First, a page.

Millions to aid True North
Province, city chip in $6.9M
Read this article for free:
Already have an account? Log in here »
To continue reading, please subscribe with this special offer:
All-Access Digital Subscription
$1.50 for 150 days*
- Enjoy unlimited reading on winnipegfreepress.com
- Read the E-Edition, our digital replica newspaper
- Access News Break, our award-winning app
- Play interactive puzzles
*Pay $1.50 for the first 22 weeks of your subscription. After 22 weeks, price increases to the regular rate of $19.00 per month. GST will be added to each payment. Subscription can be cancelled after the first 22 weeks.
Hey there, time traveller!
This article was published 02/03/2012 (3925 days ago), so information in it may no longer be current.
WINNIPEGGERS aren’t just cheering for the Jets, they’re also funnelling $6.9 million to True North Sports & Entertainment this year through city and provincial subsidies for pro sports teams.
And public support for the NHL club will climb to almost $11 million a year, once the province completes the transfer of 90 VLTs to the vicinity of the MTS Centre.
Winnipeg’s 2012 operating budget calls for True North Sports & Entertainment to collect $5.8 million in entertainment-funding taxes, which the company remits to the city and then gets back in the form of a refund. This money is included in the price of Jets tickets and does not affect the city’s bottom line, although the city enables the club to levy the 10 per cent charge.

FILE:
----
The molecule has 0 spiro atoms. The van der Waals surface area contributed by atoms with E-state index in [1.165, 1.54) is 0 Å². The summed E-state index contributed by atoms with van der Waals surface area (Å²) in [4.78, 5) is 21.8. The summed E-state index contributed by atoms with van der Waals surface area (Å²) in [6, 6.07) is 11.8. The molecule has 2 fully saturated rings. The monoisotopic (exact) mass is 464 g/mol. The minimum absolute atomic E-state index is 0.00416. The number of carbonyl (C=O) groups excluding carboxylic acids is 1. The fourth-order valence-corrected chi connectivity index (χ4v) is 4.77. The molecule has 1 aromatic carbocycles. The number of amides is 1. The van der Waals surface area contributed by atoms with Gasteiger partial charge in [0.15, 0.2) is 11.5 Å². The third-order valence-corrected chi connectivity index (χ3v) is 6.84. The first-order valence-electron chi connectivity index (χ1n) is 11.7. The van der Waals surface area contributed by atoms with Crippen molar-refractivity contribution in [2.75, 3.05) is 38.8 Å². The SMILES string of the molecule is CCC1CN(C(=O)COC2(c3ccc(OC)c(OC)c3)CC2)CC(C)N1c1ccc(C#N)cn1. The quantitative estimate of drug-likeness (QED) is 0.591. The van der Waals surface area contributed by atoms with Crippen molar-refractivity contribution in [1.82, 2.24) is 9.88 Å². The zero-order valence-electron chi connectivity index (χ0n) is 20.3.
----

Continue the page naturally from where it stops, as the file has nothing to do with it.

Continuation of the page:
The city does, however, grant True North a full refund on its business taxes, worth $250,000 a year. The city and province also grant the club a 79 per cent discount on property taxes, thanks to a special designation for the MTS Centre as a recreational property instead of as a commercial business. This break amounts to $816,140 under the current property assessment, according to the city.
Together, these mechanisms account for $6.9 million this year. The province is also in the midst of transferring VLTs to the Tavern United pub and, potentially, a cityplace sports bar, and allow the club to retain the gaming revenue from these machines. This contribution will be capped at $4 million a year for 20 years, the province announced in 2011.
Given True North’s demonstrated success, it’s not clear why two levels of government are supporting the business, said Colin Craig of the Canadian Taxpayers Federation.
“I support the Winnipeg Jets, but you have a very, very profitable company. It’s legitimate to ask why the taxpayer has to give the Jets special tax breaks,” Craig said.
Mayor Sam Katz, however, noted most of the revenue in question would not exist if the NHL did not return to Winnipeg. And a spokesman for Premier Greg Selinger said the city would not be able to support the Jets without the help of the province.
“We are committed to ensuring the long-term viability of this community asset,” Selinger’s office said in a statement. “The provincial commitment going forward allows True North to focus on the business of running an NHL franchise and entertainment venue, without worrying about the mortgage on the MTS centre.”
PUBLIC funding mechanisms that support True North Sports & Entertainment:
City entertainment tax refund: $5.8 million in 2012
Provincial gaming revenue: Up to $4 million a year, for 19 more years
City-provincial property-tax break: $816,140 annually, based on current assessment
City business-tax refund: $250,000 annually
— sources: City of Winnipeg, Province of Manitoba